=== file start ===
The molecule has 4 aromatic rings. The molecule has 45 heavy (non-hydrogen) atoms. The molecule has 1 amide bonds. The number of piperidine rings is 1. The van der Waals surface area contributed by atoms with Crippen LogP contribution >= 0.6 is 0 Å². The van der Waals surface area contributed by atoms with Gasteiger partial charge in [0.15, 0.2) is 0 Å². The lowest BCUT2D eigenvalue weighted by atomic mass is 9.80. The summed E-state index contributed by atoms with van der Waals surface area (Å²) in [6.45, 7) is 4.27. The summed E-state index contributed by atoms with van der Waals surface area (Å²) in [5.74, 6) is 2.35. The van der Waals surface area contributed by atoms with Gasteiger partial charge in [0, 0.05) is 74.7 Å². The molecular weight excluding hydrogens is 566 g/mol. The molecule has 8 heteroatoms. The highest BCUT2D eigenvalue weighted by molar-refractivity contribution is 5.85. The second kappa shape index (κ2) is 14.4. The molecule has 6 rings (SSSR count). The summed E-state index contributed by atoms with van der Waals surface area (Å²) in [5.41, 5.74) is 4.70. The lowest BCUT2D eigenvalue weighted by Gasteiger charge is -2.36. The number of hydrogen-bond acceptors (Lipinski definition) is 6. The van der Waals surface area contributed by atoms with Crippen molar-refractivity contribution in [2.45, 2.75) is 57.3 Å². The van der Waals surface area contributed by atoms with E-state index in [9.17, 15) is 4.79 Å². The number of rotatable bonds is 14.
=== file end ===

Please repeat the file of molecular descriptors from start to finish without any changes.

The molecule has 4 aromatic rings. The molecule has 45 heavy (non-hydrogen) atoms. The molecule has 1 amide bonds. The number of piperidine rings is 1. The van der Waals surface area contributed by atoms with Crippen LogP contribution >= 0.6 is 0 Å². The van der Waals surface area contributed by atoms with Gasteiger partial charge in [0.15, 0.2) is 0 Å². The lowest BCUT2D eigenvalue weighted by atomic mass is 9.80. The summed E-state index contributed by atoms with van der Waals surface area (Å²) in [6.45, 7) is 4.27. The summed E-state index contributed by atoms with van der Waals surface area (Å²) in [5.74, 6) is 2.35. The van der Waals surface area contributed by atoms with Gasteiger partial charge in [0, 0.05) is 74.7 Å². The molecular weight excluding hydrogens is 566 g/mol. The molecule has 8 heteroatoms. The highest BCUT2D eigenvalue weighted by molar-refractivity contribution is 5.85. The second kappa shape index (κ2) is 14.4. The molecule has 6 rings (SSSR count). The summed E-state index contributed by atoms with van der Waals surface area (Å²) in [5.41, 5.74) is 4.70. The lowest BCUT2D eigenvalue weighted by Gasteiger charge is -2.36. The number of hydrogen-bond acceptors (Lipinski definition) is 6. The van der Waals surface area contributed by atoms with Crippen molar-refractivity contribution in [2.45, 2.75) is 57.3 Å². The van der Waals surface area contributed by atoms with E-state index in [9.17, 15) is 4.79 Å². The number of rotatable bonds is 14.